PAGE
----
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Repayment Tenor: Why is it Important to Consider?

Talking about loan against property or any loan for that matter, not many know that the tenure of the loan plays an important role in the approval process. For instance, a longer repayment tenor means a smaller EMI but a higher interest payable - higher profits for the lender. However, this, from the second perspective means a higher risk for the lender: longer repayment tenor increases the chances of the borrower turning into an NPA (Non-Performing Asset). However, a lender would always try and even the experts suggest opting for a shorter tenor. The Loan Against Property Interest Rates are quite lower in comparison to other loan available.

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Why? A short repayment tenor is a win-win for both: (1) ensures faster recovery of the loan (2) less risk for the lender, (3) savings for the borrower, (4) lower interest rate and most importantly, (5) faster approval.

Summing up, choosing a shorter repayment tenor while applying for a loan against property can get you faster approval. However, there are a few things you need to take into consideration before opting for a short repayment tenor. To start with, how short should your tenor be? Check out how to find the answer.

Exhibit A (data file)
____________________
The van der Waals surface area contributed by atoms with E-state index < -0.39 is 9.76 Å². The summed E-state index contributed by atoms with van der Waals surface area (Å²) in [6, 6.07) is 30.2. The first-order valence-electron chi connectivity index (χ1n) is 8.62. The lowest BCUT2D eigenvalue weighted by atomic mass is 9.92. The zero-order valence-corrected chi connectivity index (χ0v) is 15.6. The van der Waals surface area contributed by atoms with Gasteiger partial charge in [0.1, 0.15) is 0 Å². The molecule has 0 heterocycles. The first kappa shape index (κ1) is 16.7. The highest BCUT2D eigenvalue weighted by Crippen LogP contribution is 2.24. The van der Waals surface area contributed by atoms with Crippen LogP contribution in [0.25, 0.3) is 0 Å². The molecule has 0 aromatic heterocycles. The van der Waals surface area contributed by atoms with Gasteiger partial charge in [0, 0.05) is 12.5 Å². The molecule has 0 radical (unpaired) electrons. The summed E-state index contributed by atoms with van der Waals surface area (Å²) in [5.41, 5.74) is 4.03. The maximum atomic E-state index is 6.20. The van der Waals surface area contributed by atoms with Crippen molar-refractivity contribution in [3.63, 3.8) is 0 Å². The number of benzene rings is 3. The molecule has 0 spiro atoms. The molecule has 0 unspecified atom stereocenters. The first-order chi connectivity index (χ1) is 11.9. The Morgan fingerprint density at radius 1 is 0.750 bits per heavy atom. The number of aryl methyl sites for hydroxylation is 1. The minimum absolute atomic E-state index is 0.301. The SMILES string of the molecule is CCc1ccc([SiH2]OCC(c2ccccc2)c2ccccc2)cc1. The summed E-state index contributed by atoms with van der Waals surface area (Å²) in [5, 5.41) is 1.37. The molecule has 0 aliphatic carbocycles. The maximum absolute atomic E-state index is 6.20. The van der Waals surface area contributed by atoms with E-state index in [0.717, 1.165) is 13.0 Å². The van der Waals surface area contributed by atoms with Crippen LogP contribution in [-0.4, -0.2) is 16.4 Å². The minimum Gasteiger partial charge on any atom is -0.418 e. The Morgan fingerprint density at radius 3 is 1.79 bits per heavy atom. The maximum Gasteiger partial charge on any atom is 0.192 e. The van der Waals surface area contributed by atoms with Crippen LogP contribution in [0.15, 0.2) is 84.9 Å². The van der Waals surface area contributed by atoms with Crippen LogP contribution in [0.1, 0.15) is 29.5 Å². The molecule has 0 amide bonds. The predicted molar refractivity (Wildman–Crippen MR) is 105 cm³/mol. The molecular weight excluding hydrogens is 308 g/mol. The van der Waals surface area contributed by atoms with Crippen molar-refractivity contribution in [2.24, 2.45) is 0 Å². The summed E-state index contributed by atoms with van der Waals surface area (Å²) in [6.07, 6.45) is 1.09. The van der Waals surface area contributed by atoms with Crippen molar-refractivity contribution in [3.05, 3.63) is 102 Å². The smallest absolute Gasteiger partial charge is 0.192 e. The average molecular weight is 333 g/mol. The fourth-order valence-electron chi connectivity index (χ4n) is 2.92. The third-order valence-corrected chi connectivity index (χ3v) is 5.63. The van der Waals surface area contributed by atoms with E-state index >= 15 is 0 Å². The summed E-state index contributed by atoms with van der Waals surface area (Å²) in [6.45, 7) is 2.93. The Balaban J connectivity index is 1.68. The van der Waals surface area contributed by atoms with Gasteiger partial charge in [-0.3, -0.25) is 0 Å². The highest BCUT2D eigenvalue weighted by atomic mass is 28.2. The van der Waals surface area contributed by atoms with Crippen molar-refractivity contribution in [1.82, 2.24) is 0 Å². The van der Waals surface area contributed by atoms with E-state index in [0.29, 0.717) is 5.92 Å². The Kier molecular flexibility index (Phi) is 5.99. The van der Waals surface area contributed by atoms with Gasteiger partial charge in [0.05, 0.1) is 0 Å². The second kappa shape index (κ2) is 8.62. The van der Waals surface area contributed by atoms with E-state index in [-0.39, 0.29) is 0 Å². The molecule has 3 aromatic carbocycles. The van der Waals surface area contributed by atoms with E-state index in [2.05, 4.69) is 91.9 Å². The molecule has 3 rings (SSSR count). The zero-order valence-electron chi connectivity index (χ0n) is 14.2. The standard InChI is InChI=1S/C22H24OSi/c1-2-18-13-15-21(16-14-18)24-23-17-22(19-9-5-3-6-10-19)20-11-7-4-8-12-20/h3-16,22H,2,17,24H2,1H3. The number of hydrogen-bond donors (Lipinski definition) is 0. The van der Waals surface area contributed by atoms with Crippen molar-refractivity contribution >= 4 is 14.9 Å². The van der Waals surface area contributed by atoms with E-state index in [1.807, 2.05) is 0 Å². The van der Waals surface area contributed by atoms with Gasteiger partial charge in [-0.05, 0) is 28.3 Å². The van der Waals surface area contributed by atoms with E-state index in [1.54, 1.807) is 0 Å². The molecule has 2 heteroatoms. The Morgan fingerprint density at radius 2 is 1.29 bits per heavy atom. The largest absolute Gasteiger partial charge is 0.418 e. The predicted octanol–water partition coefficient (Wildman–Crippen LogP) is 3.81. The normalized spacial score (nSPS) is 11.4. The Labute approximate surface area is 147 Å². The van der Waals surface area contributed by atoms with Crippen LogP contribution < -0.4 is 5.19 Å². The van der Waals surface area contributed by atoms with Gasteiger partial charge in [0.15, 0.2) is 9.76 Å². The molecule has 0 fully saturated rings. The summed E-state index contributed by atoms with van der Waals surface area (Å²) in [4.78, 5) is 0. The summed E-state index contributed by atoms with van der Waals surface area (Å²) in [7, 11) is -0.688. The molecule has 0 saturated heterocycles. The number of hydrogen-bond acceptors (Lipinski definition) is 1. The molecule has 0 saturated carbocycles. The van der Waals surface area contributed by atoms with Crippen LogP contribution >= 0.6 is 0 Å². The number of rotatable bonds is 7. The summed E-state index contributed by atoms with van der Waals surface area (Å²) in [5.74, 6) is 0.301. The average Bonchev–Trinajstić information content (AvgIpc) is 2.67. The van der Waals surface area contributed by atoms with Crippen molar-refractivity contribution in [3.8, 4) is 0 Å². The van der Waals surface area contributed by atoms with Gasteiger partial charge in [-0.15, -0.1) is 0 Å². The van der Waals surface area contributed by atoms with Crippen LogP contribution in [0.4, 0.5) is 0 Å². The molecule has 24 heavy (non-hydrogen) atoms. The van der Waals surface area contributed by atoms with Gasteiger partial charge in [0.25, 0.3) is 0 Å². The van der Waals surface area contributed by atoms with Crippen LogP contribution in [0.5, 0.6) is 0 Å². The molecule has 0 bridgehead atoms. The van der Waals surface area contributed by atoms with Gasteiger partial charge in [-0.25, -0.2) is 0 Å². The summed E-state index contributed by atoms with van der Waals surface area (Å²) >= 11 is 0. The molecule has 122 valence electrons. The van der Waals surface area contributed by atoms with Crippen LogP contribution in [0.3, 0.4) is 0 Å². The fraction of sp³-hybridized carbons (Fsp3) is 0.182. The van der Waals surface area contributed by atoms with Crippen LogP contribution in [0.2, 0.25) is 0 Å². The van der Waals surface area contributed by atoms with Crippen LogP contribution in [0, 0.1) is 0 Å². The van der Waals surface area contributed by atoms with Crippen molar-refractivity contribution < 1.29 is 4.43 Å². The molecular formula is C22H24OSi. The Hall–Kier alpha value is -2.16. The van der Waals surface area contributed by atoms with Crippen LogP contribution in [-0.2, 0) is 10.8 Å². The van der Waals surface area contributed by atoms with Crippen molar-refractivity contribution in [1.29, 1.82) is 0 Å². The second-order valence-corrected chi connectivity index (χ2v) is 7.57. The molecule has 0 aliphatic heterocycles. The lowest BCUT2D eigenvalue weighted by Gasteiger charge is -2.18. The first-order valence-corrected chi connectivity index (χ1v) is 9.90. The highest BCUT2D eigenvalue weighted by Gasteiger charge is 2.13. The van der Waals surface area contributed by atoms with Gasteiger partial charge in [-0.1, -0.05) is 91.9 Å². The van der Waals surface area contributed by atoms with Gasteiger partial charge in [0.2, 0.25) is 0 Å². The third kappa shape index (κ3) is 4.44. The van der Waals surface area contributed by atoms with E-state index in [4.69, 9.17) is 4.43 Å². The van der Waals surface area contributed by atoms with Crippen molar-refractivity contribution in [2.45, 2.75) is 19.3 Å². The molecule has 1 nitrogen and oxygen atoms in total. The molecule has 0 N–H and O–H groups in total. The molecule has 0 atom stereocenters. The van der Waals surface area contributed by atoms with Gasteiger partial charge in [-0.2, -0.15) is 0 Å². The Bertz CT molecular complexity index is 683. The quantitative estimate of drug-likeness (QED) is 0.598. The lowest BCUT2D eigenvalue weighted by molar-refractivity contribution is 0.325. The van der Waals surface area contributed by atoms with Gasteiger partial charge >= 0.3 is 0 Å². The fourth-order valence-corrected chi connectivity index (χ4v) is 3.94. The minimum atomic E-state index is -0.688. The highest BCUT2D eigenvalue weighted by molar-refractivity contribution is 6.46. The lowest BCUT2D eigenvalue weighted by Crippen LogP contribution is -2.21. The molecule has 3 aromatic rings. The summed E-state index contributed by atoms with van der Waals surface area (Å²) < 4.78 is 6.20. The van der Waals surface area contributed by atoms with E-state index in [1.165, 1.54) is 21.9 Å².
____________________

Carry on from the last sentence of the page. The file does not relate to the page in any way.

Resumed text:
1. Assess your monthly budget: First of all, assess your monthly budget and see if there’s space for a new expense? This would be easy if you start with differentiating between the essential and nonessential needs.

  2. Gauge your repayment capacity: When you are done with monthly budget assessment, you’ll have an exact idea on how much can you save every month from your salary. Now, from the amount you are able to save, put aside a considerable percentage for investment and emergency purposes. In the end, what you are left with is your repayment capacity. Make sure your loan EMI isn’t even a single penny more than the derived repayment capacity.

  3. Use EMI calculator: Talking about the time, you know how much can you afford to pay the EMI. Therefore, you can use the loan against property EMI calculator or the EMI formula to find out the time/ tenor of the loan.